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Accident alert technology in all new cars from 2018

eCall devices to be installed across Europe to cut road deaths

Ambulance

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A lifesaving mandatory in-car system was finally approved by the European Parliament last week after several years of delays.

Lifesaving potential

All new vehicles in the European Union must be fitted with eCall technology from 31st March 2018. eCall is an automatic accident alert system that can call the emergency services in the case of a car accident. When the in-car device detects an impact, eCall will contact the driver to check on their welfare. If the driver cannot be contacted, a call will automatically be placed to 112 (the standard emergency services number across Europe), reporting the vehicle’s location.

It’s estimated the technology could cut emergency services’ response time by 50% in rural areas and 40% in urban areas. It’s expected this would save several hundreds of lives across Europe each year and reduce the severity of tens of thousands of injuries.

Delays and concerns

eCall technology was discussed as early as 1999, and was originally intended to be in place by 2015. However, the UK’s transport committee raised concerns earlier this year. Despite the lifesaving potential of the technology the committee said the estimated £370 million cost to implement the system would outweigh the benefits. Claire Perry, UK Parliamentary Under Secretary at the Department for Transport, said “The benefit of making eCall mandatory in all new cars does not justify the cost of implementing it…we do not support the measure, because it is not cost-effective for us.”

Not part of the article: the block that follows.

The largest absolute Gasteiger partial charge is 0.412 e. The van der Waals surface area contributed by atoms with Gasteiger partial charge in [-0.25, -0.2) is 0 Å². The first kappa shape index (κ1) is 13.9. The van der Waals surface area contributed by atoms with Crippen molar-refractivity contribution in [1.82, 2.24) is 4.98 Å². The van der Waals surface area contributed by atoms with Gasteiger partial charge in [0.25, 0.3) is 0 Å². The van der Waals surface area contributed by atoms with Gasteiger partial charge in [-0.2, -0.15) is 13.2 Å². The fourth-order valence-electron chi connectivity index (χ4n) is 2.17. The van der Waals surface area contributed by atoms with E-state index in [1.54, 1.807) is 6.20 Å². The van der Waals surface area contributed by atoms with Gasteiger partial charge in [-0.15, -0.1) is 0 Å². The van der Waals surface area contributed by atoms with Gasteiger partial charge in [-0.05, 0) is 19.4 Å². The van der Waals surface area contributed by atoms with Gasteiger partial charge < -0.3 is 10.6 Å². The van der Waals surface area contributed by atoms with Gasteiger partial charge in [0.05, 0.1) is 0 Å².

eCall’s supporters, however, estimate that the technology could save €20 million per year in the cost of road accidents. It is estimated the units will cost ‘tens of euros’ so will not affect the purchase price of new cars.

Those opposed to the initiative has raised concerns that their location would be tracked at all times, something which MEPs stress is not the case. Olga Sehnalová, MEP and supporter of eCall, said “From the beginning we have put great emphasis on the protection of personal data. We wanted to make it absolutely clear that there would be no continuous monitoring under this system. The information is transferred only at the moment a serious accident occurs and airbag sensors set off.”

For those that can’t wait for eCall to be implemented, similar accident alert technology is already available from some insurers as part of their telematics policies. Find out more about telematics — or “black box” — insurance here.

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